Contemporary French Cinema


The Artist Poster

Letter from Paris February 2012

The intense cold weather that affected the whole of Europe had its impact on Paris too: the ever-present, but repressed, question of the homeless became a matter of urgency; fresh vegetables became relatively scarce; as Parisians marched through the streets in unfamiliar hats, coats and gloves there was a kind of bonhomie that often results from extremes of temperature. Given these conditions it was not surprising that the number of people just wandering in the streets, shopping for non-essentials and hanging about in cafés and so on was greatly reduced. The one place that seemed to attract crowds was the cinema: one Sunday afternoon the multiplex near me had several of its largest venues sold out. I wondered whether this was due to the fact that cinemas are at least a warm and comforting environment, dedicated to escapism, and therefore a perfect antidote to the rigours of sub-zero temperatures and bitter wind.

Perhaps this was so, but it does not account for the fact that cinema has been enjoying a period of economic success in France for some time. Not only have audiences increased (215.6 million in 2011, a number not achieved since 1966) despite the availability of DVDs and the alarming size of the home cinema screens on sale in the big high-tech outlets, but people are increasingly keen to see French films. Indeed, the number of entries to French films went up by 21.4% last year (89.62 million) almost as many as those going to American films, a situation unknown since 1984. In terms of production, there were 272 full-length films made in France last year, some of which have had a phenomenal success not only in France but also abroad. The most popular of all was a film called Intouchables which has so far attracted over 19 million entries, the third highest number since 1945. More surprisingly, the film has proved popular in Germany (over 3 million entries) and even in the United States, a culture usually resistant to foreign-language films. Other popular films include The Artist (silent and black and white) and Polisse, a film whose subject is a police brigade concerned with the protection of children, dealing with paedophiles, abusive parents and vulnerable adolescents.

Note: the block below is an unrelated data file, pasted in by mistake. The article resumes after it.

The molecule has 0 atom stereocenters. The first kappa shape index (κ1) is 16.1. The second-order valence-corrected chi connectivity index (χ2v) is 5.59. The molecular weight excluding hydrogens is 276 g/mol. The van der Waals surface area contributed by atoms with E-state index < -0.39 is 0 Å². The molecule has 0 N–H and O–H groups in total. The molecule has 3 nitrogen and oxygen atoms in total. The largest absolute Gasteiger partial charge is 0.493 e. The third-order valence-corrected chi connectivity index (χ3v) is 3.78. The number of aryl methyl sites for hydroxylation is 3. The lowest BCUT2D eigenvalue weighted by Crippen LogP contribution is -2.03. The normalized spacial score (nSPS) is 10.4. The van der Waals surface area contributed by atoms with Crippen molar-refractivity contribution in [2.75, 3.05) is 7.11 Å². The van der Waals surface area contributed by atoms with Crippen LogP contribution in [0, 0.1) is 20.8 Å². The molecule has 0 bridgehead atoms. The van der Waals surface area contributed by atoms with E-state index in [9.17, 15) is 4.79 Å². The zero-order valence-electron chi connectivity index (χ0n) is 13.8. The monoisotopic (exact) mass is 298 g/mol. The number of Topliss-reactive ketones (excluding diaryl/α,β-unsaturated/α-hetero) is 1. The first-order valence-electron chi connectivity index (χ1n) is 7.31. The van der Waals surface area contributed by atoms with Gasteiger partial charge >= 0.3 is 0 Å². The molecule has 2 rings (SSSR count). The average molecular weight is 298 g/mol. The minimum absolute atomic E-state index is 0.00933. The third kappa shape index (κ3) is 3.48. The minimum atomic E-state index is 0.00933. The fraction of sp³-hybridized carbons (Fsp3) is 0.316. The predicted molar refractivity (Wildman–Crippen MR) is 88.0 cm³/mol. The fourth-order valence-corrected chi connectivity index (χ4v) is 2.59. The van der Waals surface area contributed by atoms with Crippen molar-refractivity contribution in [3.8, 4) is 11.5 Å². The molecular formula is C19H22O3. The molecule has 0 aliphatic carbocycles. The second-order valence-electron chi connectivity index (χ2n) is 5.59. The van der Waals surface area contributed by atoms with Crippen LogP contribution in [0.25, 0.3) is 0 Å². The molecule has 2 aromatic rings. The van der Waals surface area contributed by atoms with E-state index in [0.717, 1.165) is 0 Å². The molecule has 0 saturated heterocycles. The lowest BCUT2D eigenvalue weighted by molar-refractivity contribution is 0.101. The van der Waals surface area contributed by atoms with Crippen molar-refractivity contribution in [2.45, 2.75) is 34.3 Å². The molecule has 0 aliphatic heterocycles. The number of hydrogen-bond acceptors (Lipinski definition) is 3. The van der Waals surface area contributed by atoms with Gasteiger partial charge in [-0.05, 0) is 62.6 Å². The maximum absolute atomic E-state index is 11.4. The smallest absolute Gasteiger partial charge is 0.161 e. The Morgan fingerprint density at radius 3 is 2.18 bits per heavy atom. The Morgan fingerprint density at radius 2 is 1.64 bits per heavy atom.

The current vogue for cinema is certainly an intriguing cultural phenomenon, but when I said that French cinema is experiencing economic success I chose my words carefully, because if Intouchables is anything to go by there is nothing to rival the great periods of French cinema in the past. The film opens with the announcement that it is based on a true story, but that does not necessarily make it credible, still less interesting. The subject is the relationship between an extremely rich, severely handicapped aristocrat (injured from a fall while wind-surfing) and the young black man from the suburbs, recently out of prison, he hires as his carer.